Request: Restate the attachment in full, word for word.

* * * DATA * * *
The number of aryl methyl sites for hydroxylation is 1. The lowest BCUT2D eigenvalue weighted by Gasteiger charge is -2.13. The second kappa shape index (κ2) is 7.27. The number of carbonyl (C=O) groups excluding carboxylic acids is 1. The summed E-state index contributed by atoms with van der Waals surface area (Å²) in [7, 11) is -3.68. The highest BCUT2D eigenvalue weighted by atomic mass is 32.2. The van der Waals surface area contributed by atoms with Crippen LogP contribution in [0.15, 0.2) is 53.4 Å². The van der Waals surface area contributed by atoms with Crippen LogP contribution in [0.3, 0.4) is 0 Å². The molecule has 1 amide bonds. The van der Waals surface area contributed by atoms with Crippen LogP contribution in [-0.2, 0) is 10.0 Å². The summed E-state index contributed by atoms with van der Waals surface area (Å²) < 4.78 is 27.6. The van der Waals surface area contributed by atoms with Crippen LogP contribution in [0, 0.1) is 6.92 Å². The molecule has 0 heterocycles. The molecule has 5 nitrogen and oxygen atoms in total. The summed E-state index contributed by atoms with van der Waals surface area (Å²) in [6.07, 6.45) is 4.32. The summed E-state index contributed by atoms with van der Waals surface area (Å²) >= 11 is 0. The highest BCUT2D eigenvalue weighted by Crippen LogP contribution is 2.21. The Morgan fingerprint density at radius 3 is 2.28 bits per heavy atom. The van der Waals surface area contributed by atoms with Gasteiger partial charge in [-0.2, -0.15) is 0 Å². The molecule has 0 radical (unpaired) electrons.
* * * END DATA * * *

The number of aryl methyl sites for hydroxylation is 1. The lowest BCUT2D eigenvalue weighted by Gasteiger charge is -2.13. The second kappa shape index (κ2) is 7.27. The number of carbonyl (C=O) groups excluding carboxylic acids is 1. The summed E-state index contributed by atoms with van der Waals surface area (Å²) in [7, 11) is -3.68. The highest BCUT2D eigenvalue weighted by atomic mass is 32.2. The van der Waals surface area contributed by atoms with Crippen LogP contribution in [0.15, 0.2) is 53.4 Å². The van der Waals surface area contributed by atoms with Crippen LogP contribution in [0.3, 0.4) is 0 Å². The molecule has 1 amide bonds. The van der Waals surface area contributed by atoms with Crippen LogP contribution in [-0.2, 0) is 10.0 Å². The summed E-state index contributed by atoms with van der Waals surface area (Å²) < 4.78 is 27.6. The van der Waals surface area contributed by atoms with Crippen LogP contribution in [0, 0.1) is 6.92 Å². The molecule has 0 heterocycles. The molecule has 5 nitrogen and oxygen atoms in total. The summed E-state index contributed by atoms with van der Waals surface area (Å²) in [6.07, 6.45) is 4.32. The summed E-state index contributed by atoms with van der Waals surface area (Å²) >= 11 is 0. The highest BCUT2D eigenvalue weighted by Crippen LogP contribution is 2.21. The Morgan fingerprint density at radius 3 is 2.28 bits per heavy atom. The van der Waals surface area contributed by atoms with Gasteiger partial charge in [-0.2, -0.15) is 0 Å². The molecule has 0 radical (unpaired) electrons.